If Apple, Amazon, Google, Yahoo!, eBay, Facebook, and Satan were forming a mega-portal that would satisfy all my Web needs (and in return I'd have to sell my soul and get a Bluetooth-enabled "slave chip" embedded in my eyeball), I'd be like, "What's the catch?" Don't get me wrong. I don't want to go back to the days of dial-up AOL, when "The Internet" was a tiny button above my "You've Got Mail" splash page. Still, it would be nice to have an online command center, a storehouse for everything I do on the Web. Imagine all of your favorite search engines, news feeds, music, photo streams, and social-networking sites wrapped together in a neat and tidy package.
All of the Web monoliths want to be that kind of one-stop shop. That's why Google gave birth to Gmail, Yahoo scooped up Flickr, and Amazon sells everything from golf clubs to ladies' underthings. The more time you spend in, say, the Googlesphere, the more you get out of Gmail, Google Reader, Google Calendar, Google Docs & Spreadsheets, and all the rest. Google Homepage does a pretty decent job of knitting all these tools together in a seamless, if somewhat uninspired, package. (My Yahoo and Windows Live aim to do the same for the Yahooverse and Planet Microsoft, respectively.)
But Web monogamy is for the birds. As much as I love my Google Apps, my cheating heart can't live without Yahoo-owned del.icio.us. Sure, iTunes is great, but the music maniac in me still needs Last.fm and eMusic and 10 million music blogs. What Web lovers really need is a home page that gathers all the stuff you want, whether it comes from Google or Yahoo or your Aunt Tilda. Well, I'm here to report that I've found that ultimate mash-up. Netvibes is one of the most delightful Web sites I've ever used, and (miraculously) it's free.
As soon as you go to www.netvibes.com, you can start customizing your home page. While Google Homepage starts out as a mostly blank slate, the default Netvibes layout gives you a good sense of the service's capabilities. There's a notepad, a to-do list, headlines from the New York Times and Wired, sports scores, and a four-day local weather forecast. The default mode also has four search boxes—for general Web search, blogs, images, and videos—that can toggle between different search engines. And most important, there's a module that allows you to keep up with the e-mail account of your choice: Gmail, Hotmail, Yahoo, AOL, .Mac, or even your POP account. You don't have to be a Web genius to figure this stuff out. Most users—my parents, for instance—would be quite happy with this default setup, and they wouldn't even need to call an IT guy to help set it up.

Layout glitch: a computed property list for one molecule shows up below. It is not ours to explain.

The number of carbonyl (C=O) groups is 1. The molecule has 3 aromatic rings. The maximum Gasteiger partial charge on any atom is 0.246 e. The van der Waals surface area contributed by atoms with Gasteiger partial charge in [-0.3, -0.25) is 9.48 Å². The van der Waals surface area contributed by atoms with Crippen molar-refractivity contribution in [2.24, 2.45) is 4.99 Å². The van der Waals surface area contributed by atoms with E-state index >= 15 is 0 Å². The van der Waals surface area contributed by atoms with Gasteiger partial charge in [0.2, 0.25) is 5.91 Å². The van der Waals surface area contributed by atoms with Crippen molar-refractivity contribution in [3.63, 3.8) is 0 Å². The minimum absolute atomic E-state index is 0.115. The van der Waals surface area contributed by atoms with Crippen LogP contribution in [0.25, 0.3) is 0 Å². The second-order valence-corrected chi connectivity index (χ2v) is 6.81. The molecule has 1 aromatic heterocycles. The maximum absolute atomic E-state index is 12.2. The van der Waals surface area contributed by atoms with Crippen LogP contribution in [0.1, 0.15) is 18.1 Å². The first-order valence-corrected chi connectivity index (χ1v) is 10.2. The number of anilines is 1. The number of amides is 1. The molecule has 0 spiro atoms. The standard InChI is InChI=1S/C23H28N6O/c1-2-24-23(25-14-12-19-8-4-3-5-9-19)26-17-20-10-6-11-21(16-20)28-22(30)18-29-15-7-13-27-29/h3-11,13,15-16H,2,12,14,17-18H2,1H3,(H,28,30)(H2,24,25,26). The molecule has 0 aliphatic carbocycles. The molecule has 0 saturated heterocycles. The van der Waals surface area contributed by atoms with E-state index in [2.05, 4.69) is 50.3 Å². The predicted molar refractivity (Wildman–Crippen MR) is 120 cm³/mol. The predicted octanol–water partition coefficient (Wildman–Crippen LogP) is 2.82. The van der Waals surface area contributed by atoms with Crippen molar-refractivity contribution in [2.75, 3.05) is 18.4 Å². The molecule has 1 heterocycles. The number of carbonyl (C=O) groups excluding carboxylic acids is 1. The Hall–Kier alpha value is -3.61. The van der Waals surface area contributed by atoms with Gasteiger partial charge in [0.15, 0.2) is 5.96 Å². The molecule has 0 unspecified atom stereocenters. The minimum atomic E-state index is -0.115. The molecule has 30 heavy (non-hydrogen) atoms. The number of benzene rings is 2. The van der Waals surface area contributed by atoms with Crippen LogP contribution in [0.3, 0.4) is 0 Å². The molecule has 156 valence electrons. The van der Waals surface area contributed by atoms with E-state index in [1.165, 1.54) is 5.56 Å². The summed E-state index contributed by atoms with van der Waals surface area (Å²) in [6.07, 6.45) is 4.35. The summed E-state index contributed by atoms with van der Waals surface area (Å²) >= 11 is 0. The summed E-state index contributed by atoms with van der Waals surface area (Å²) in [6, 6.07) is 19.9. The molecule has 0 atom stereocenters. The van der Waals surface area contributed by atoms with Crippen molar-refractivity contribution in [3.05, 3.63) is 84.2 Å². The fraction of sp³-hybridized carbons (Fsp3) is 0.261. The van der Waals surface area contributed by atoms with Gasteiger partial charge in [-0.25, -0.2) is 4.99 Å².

While Netvibes serves newbies remarkably well, it's best suited for obsessive power-users. I'm talking about the kind of people, like me, who've memorized hotkeys for dozens of obscure Web apps. Just to give you one small example of my madness, I switch browsers from Safari to Camino when I'm listening to MP3 tracks on music blogs, and I use Peel to aggregate said tracks. This might sound superfluous to you, but I love having these subtly different delivery mechanisms. Those of you who share my affliction could join a group home for incorrigible Internet addicts. Or you could sign up for Netvibes, which makes this kind of insane multitasking easy to pull off.